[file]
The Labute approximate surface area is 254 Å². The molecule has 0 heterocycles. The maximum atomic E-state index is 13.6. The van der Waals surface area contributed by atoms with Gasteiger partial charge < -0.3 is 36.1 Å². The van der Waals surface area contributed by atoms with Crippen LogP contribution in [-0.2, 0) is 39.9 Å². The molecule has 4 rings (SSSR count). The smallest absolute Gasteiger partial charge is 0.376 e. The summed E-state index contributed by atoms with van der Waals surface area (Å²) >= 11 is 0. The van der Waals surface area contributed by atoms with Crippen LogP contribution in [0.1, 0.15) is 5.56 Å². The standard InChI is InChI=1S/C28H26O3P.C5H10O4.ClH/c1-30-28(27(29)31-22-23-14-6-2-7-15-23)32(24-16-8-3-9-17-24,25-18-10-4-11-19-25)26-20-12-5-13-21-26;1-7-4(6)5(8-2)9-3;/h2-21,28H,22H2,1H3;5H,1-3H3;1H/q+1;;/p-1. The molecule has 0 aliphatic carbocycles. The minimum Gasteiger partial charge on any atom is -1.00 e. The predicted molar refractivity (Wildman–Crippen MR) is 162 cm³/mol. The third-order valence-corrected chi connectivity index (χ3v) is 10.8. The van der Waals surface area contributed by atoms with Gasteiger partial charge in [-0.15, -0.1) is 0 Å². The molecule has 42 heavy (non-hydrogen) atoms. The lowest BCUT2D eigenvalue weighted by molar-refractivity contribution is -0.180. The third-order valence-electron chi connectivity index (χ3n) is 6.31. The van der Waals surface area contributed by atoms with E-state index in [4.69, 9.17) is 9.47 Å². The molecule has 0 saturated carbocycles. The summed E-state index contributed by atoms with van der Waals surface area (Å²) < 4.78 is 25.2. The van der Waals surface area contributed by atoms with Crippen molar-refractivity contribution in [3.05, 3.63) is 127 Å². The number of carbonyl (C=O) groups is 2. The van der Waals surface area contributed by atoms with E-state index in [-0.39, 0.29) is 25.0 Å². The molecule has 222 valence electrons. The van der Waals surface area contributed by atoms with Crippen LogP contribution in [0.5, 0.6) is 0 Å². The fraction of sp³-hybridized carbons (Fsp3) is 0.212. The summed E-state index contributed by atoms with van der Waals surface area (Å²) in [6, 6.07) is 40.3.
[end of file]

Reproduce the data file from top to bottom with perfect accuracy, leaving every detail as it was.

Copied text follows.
The Labute approximate surface area is 254 Å². The molecule has 0 heterocycles. The maximum atomic E-state index is 13.6. The van der Waals surface area contributed by atoms with Gasteiger partial charge < -0.3 is 36.1 Å². The van der Waals surface area contributed by atoms with Crippen LogP contribution in [-0.2, 0) is 39.9 Å². The molecule has 4 rings (SSSR count). The smallest absolute Gasteiger partial charge is 0.376 e. The summed E-state index contributed by atoms with van der Waals surface area (Å²) >= 11 is 0. The van der Waals surface area contributed by atoms with Crippen LogP contribution in [0.1, 0.15) is 5.56 Å². The standard InChI is InChI=1S/C28H26O3P.C5H10O4.ClH/c1-30-28(27(29)31-22-23-14-6-2-7-15-23)32(24-16-8-3-9-17-24,25-18-10-4-11-19-25)26-20-12-5-13-21-26;1-7-4(6)5(8-2)9-3;/h2-21,28H,22H2,1H3;5H,1-3H3;1H/q+1;;/p-1. The molecule has 0 aliphatic carbocycles. The minimum Gasteiger partial charge on any atom is -1.00 e. The predicted molar refractivity (Wildman–Crippen MR) is 162 cm³/mol. The third-order valence-corrected chi connectivity index (χ3v) is 10.8. The van der Waals surface area contributed by atoms with Gasteiger partial charge in [-0.15, -0.1) is 0 Å². The molecule has 42 heavy (non-hydrogen) atoms. The lowest BCUT2D eigenvalue weighted by molar-refractivity contribution is -0.180. The third-order valence-electron chi connectivity index (χ3n) is 6.31. The van der Waals surface area contributed by atoms with E-state index in [4.69, 9.17) is 9.47 Å². The molecule has 0 saturated carbocycles. The summed E-state index contributed by atoms with van der Waals surface area (Å²) < 4.78 is 25.2. The van der Waals surface area contributed by atoms with Crippen molar-refractivity contribution in [3.05, 3.63) is 127 Å². The number of carbonyl (C=O) groups is 2. The van der Waals surface area contributed by atoms with E-state index in [-0.39, 0.29) is 25.0 Å². The molecule has 222 valence electrons. The van der Waals surface area contributed by atoms with Crippen LogP contribution in [0.5, 0.6) is 0 Å². The fraction of sp³-hybridized carbons (Fsp3) is 0.212. The summed E-state index contributed by atoms with van der Waals surface area (Å²) in [6, 6.07) is 40.3.